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Image source. Photograph shows the American delegates to the International Congress of Women which was held at the Hague, the Netherlands in 1915. The delegates include: feminist and peace activist Emmeline Pethick-Lawrence (1867-1954), social activist and writer Jane Addams (1860-1935), and Annie E. Malloy, president of the Boston Telephone Operators Union. To the right of Malloy may be labor journalist and activist Mary Heaton Vorst (1874-1966) and the woman wearing a hat on the far right may be Lillian Kohlhamer of Chicago. (Source: Flickr Commons project, 2012)

Since the election of Donald Trump, America has seen a resurgence in public activism in

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Left to right: Rudra Kapila, Sunya Folayan, Karen Zgoda, Kristin Battista-Frazee at the Women’s March in DC, January 2017. See more #MacroSW at the March here.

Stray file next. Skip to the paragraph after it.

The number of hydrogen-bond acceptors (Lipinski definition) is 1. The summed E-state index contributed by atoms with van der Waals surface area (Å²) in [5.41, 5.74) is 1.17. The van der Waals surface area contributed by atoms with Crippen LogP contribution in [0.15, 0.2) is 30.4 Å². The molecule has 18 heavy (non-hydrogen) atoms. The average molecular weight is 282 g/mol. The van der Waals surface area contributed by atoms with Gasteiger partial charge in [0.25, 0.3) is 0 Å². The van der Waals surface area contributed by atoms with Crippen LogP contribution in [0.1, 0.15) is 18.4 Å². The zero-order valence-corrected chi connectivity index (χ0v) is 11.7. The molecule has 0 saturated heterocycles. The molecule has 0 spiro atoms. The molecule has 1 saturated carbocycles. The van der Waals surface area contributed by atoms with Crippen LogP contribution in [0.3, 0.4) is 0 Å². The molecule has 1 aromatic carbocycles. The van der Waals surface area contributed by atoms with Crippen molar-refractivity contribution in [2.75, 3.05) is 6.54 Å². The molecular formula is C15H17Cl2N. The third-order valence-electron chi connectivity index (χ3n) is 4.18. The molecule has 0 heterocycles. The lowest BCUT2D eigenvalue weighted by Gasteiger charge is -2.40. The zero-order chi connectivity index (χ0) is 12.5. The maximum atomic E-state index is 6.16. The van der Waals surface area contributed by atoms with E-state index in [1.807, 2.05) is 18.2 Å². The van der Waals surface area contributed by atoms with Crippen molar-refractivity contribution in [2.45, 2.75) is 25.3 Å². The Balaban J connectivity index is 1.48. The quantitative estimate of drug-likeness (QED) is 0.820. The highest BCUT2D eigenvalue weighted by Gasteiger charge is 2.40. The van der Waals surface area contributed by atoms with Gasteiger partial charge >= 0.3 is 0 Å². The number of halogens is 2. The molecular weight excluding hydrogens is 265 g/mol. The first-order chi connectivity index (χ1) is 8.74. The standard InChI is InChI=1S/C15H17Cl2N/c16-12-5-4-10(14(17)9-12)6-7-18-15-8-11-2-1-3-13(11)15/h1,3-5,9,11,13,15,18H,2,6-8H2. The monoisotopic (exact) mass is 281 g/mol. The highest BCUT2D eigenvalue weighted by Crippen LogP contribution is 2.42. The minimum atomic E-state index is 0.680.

the form of mass protests and actions. Social workers of course have taken part in many of these actions as individuals or small groups, but our profession’s collective presence has been limited. The current administration has taken many actions that are explicitly contrary to social work values. With calls from the NASW and other social work institutions to organize, oppose, resist, and educate in response to an anti-social work agenda, it is time for social workers to consider how we can take bolder action to resist unjust policies.

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This discussion continues the #MacroSW organizing chat series. The first chat focused on understanding power as organized people and organized money. The second chat discussed how we can effectively build relationships to develop grassroots power. How can we now take these concepts to develop public demonstrations of our power? And to what end? In the third chat of the series, we will answer the following questions:

Q1: Have you ever taken part in an action (rally, protest, disruption, etc)? What was it? Describe the experience. #MacroSW

Q2: Was the action effective? Why or why not? If so, what did it achieve? #MacroSW